Changes loom for OEMs

At the risk of simplifying things (and preaching to the choir), most OEM segments are being affected by digital and IoT technologies. The advent of connectivity for intelligent equipment and machines is enabling asset-monitoring/tracking to ensure uptime, performance, availability, software-version control and location-analysis for a wide range of applications.

And as networks creep into the physical world of sensors and machines, many OEMs are appreciating the significant value in extracting and leveraging machine data and the usage information from their equipment.and IoT technologies. The advent of connectivity for intelligent equipment and machines is enabling asset-monitoring/tracking to ensure uptime, performance, availability, software-version control and location-analysis for a wide range of applications.

As the Industrial OEM arena moves past the last several turbulent years, multiple forces (such as global economic expansion) are likely to contribute to positive growth in the short to moderate term. The overall health of the global economy and global gross domestic product (GDP) growth historically tie closely to the growth of machines and capital equipment.

Glen

Harbor Research's Glen Allmendinger

For OEM leadership teams, understanding key forces/trends and their potential affect on their specific product/machine/systems segment will be critical for sustaining growth and performance in the long run. Leadership in equipment manufacturers and machine builders will face tough decisions related to new technology and innovation investments as well as rapidly evolving business and operating models.

Technologies, markets, customer needs and competitors are all changing rapidly. We know this. Consider just a few of the many forces at work in the marketplace today:

  • As the economy has become more service-oriented and digital, the importance of speed and agility as well as building new skills has increased dramatically.
  • Capital is abundant. The scale of financial assets is now roughly 8-10 times global GDP, making skills and innovation concepts far more important than capital formation (and true constraints on an OEM’s ability to drive new growth).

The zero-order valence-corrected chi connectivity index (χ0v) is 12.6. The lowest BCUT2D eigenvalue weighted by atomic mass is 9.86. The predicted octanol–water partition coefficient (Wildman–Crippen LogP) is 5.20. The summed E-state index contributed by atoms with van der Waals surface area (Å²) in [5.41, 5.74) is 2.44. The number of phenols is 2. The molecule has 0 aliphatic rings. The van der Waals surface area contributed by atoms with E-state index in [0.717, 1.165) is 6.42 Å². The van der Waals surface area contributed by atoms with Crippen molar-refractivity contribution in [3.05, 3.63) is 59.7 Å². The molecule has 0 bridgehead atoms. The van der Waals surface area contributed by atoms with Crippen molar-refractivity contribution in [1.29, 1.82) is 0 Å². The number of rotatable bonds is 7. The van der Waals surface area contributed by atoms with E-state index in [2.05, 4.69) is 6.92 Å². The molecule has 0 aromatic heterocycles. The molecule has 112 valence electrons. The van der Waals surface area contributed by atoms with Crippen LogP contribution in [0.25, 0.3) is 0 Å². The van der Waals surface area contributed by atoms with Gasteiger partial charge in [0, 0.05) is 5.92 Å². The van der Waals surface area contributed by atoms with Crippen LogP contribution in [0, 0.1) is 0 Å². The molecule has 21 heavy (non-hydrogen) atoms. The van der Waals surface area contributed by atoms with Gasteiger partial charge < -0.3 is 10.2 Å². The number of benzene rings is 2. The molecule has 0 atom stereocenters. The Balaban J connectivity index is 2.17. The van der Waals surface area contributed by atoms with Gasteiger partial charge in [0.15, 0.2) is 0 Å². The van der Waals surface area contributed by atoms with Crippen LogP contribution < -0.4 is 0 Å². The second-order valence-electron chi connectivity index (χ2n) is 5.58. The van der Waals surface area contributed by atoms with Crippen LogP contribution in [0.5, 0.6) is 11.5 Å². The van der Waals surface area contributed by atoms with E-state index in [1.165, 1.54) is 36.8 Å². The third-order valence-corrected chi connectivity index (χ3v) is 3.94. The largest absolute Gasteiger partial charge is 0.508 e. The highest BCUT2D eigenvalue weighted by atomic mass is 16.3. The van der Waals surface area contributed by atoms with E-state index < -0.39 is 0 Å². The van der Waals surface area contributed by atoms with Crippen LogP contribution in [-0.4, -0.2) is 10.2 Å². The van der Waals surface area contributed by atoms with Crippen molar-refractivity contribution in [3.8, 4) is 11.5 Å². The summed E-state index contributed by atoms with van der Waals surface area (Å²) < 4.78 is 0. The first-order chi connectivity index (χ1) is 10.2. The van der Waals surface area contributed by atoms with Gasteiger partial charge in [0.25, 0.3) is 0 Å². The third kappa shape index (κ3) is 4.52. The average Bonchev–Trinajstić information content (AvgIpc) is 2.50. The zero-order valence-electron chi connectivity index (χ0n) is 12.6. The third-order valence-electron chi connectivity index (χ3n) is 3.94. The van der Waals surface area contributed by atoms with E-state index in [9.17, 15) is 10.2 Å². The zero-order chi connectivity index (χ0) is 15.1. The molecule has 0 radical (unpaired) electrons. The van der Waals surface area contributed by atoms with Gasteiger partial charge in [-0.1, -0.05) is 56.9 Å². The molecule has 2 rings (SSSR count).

• Industries are consolidating into a “winner-takes-all” mode. Virtually any product or services segment likely had tens if not many tens of competitors thirty years ago. Today that number is typically 3-5 globally dominant leaders in each segment collectively earning as much as 75% or more of the profit pool.
  • Wall Street demands and rewards quarterly profits and short-term performance in the name of driving shareholder value. Shorter management horizons and increased pressures from investors drive modern  businesses, which place less emphasis on longer-term investments in growth.

We would describe all of the above trends as “classic.” What we mean is that the relationship of these trends to an OEM’s core product business is predictable. For OEMs to succeed in their core product businesses they need to carefully set priorities and investments to address prevailing marketplace trends. Innovation for the core business is, for the most part, sustaining, incremental and continuous. Performance measurement, repeatability, risk management, continuous improvement and financial discipline are minimum requirements to help drive a continuing cycle of improved costs and higher levels of customer support.

However, we believe new digital and smart-systems technologies will have an outsized impact on OEMs' strategy. They will turn long-held beliefs upside down. For example, there’s been a long-held belief that you can be big and low cost, or you can be focused and differentiated—but not both. Today’s smart systems and IoT technologies are enabling new modes of services delivery and creating new opportunities with data and analytics capabilities that significantly reduce or eliminate this classic strategic trade-off. This, we believe, is but one example of the extraordinary effects new systems technology will have on OEMs.

The business environment for OEMs has entered a new chapter with new challenges, new business models, and unfamiliar technologies affecting virtually all players and all segments across the OEM arena. Trying to coordinate and leverage the respective roles of new digital and smart-systems technologies and new business models creates contention.

Many of the OEMs we work with are coming to see the continuously evolving relationship between these two dimensions as fertile ground for innovation. They must be interwoven and mutually supportive.  In fact, from our own direct consulting experiences, we believe success in either technological innovation or the larger business model increasingly goes to the company that effectively utilizes the combined potential of both.

Harbor Research completed a study where we examined 55 OEMs across 10 different equipment segments to identify key growth themes that product manufacturers must consider. Across the diverse vertical industry segments we looked at, OEMs are becoming the “interpreters” and vertically skilled “translators” of digital and Internet of Things technologies in customer operations. As a result, companies are being forced to redesign sales organizations, develop new skills and enable customers in ways we have not seen before.

Glen Allmendinger is president of Harbor Research.

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